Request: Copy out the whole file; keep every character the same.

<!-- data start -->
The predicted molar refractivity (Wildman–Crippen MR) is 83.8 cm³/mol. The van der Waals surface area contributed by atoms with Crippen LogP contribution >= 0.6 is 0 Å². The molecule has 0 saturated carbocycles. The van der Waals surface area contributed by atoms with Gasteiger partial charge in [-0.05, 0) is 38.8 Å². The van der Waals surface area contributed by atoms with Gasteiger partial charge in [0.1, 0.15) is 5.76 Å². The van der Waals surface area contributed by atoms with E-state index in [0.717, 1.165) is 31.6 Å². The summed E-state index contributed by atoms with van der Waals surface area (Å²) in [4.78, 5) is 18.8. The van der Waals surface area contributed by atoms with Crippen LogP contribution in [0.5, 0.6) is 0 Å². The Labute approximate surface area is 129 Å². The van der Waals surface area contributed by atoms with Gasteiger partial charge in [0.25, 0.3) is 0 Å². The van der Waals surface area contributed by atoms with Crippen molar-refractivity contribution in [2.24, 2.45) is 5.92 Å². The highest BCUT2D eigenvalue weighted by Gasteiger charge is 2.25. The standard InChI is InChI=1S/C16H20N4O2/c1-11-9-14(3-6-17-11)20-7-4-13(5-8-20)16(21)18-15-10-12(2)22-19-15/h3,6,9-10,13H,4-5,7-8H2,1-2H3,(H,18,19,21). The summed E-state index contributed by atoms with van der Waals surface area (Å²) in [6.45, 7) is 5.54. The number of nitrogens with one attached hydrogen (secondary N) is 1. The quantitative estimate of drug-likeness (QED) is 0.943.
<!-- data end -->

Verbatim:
The predicted molar refractivity (Wildman–Crippen MR) is 83.8 cm³/mol. The van der Waals surface area contributed by atoms with Crippen LogP contribution >= 0.6 is 0 Å². The molecule has 0 saturated carbocycles. The van der Waals surface area contributed by atoms with Gasteiger partial charge in [-0.05, 0) is 38.8 Å². The van der Waals surface area contributed by atoms with Gasteiger partial charge in [0.1, 0.15) is 5.76 Å². The van der Waals surface area contributed by atoms with E-state index in [0.717, 1.165) is 31.6 Å². The summed E-state index contributed by atoms with van der Waals surface area (Å²) in [4.78, 5) is 18.8. The van der Waals surface area contributed by atoms with Crippen LogP contribution in [0.5, 0.6) is 0 Å². The Labute approximate surface area is 129 Å². The van der Waals surface area contributed by atoms with Gasteiger partial charge in [0.25, 0.3) is 0 Å². The van der Waals surface area contributed by atoms with Crippen molar-refractivity contribution in [2.24, 2.45) is 5.92 Å². The highest BCUT2D eigenvalue weighted by Gasteiger charge is 2.25. The standard InChI is InChI=1S/C16H20N4O2/c1-11-9-14(3-6-17-11)20-7-4-13(5-8-20)16(21)18-15-10-12(2)22-19-15/h3,6,9-10,13H,4-5,7-8H2,1-2H3,(H,18,19,21). The summed E-state index contributed by atoms with van der Waals surface area (Å²) in [6.45, 7) is 5.54. The number of nitrogens with one attached hydrogen (secondary N) is 1. The quantitative estimate of drug-likeness (QED) is 0.943.